Sunday, July 25, 2010

Gerry Lacasse plaque placed in Robson

Gerry's stone was designed by Darlene Schultz and carved by Jeremiah Benbow

Gerry with a "G" is what he always used to say to the hole watch as we headed into one tank or another. I spent a good part of my career being partnered up with one of the finest carpenters I've ever met. Being on the road and away from your family isn't always easy, but having a good friend with you makes it a lot more bearable. I helped bury my friend on his birthday and Murray and I spent the extra time making sure everything was measured and level just as he would have wanted. Gerry may not be with us anymore but he will never be forgotten. He was a proud Canadian and a proud union member. He always wanted what was best for all members.

Even though he has been gone going on two years there isn't a week that I don't think of him. Most times I smile, some times I shed a tear. We should all endeavor to take care of each other on and off the job. My fondest memory was dismantling a scaffold in a really dirty tank and singing "Oh lonesome me" together then arguing about who wrote the song. He was right. Rest in Peace my brother and I hope we can make you proud.

John Voykin

Monday, July 12, 2010

Company in demo gone wrong broke rules: Report
One wall of the building collapsed onto the street, narrowly missing a car and pedestrian. An excavator then brought down a second wall, which buckled and half spilled out onto the street, knocking down a streetlight.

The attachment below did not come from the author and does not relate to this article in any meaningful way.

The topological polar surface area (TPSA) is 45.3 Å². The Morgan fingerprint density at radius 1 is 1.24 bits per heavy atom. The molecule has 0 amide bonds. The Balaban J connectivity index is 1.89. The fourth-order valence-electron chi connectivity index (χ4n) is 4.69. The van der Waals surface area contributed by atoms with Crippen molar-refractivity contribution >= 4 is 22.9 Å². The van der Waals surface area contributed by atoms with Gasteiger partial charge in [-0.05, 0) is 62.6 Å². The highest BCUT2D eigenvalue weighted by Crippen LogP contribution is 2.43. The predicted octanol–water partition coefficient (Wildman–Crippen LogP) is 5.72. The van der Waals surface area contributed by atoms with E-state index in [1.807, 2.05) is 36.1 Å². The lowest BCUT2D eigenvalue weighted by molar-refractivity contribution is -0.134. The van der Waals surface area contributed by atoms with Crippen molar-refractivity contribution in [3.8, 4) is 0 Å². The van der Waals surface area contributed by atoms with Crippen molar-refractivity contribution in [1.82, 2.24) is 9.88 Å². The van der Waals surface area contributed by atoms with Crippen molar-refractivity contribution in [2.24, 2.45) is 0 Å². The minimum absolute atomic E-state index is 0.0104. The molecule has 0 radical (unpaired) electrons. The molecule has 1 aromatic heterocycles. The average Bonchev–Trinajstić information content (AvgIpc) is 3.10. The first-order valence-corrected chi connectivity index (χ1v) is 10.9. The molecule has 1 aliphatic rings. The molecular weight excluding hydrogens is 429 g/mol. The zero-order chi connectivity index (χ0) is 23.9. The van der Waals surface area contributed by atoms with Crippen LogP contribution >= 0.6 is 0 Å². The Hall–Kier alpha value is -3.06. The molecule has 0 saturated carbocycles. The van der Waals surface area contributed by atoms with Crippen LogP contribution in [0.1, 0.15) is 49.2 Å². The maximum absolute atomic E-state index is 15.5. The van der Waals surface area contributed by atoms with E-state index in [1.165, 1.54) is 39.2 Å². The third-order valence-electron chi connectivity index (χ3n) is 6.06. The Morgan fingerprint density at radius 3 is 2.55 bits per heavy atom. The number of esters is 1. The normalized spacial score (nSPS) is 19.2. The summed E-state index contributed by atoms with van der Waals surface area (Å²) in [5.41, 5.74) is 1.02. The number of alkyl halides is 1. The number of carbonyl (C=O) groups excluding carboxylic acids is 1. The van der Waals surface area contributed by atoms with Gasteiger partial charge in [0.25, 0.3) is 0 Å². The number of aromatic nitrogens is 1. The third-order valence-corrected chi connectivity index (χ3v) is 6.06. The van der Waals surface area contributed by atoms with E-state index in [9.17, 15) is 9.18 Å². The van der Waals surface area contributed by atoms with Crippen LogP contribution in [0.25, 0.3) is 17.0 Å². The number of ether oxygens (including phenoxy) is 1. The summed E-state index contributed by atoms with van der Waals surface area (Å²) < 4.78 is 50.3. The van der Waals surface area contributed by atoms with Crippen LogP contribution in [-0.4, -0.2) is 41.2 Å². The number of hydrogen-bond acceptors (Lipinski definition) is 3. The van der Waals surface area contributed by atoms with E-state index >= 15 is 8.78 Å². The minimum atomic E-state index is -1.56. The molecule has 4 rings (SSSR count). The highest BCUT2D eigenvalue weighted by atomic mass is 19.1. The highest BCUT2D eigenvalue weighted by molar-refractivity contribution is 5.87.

Nobody was injured, but the incident was captured on video and posted to YouTube.

Saturday, July 03, 2010

60,000 more to die of asbestos

read full article: Britain / Home - Morning Star
The HSE has estimated that one in 10 carpenters born in the 1940s with more than 10 years of work in the industry will die of mesothelioma.

Despite Britain finally banning the use of asbestos in 2000, global trade in the carcinogen remains strong.

Before the ban, 60 per cent of asbestos in Britain came from Canada. Much of the trade has now moved to the developing world.

In recent years countries such as Angola, Argentina, India, Mexico, Nigeria and Thailand have all recorded increased use of asbestos products.

On Thursday construction union Ucatt staged a demonstration against Canada's continued exportation of asbestos at the country's embassy in London.

Ucatt leader Alan Ritchie said: "It is disgraceful that Canada continues to wilfully produce and export a deadly substance.

"It is essential that nationally and internationally unions and other sympathetic groups increase the pressure on Canada to end this lethal trade once and for all."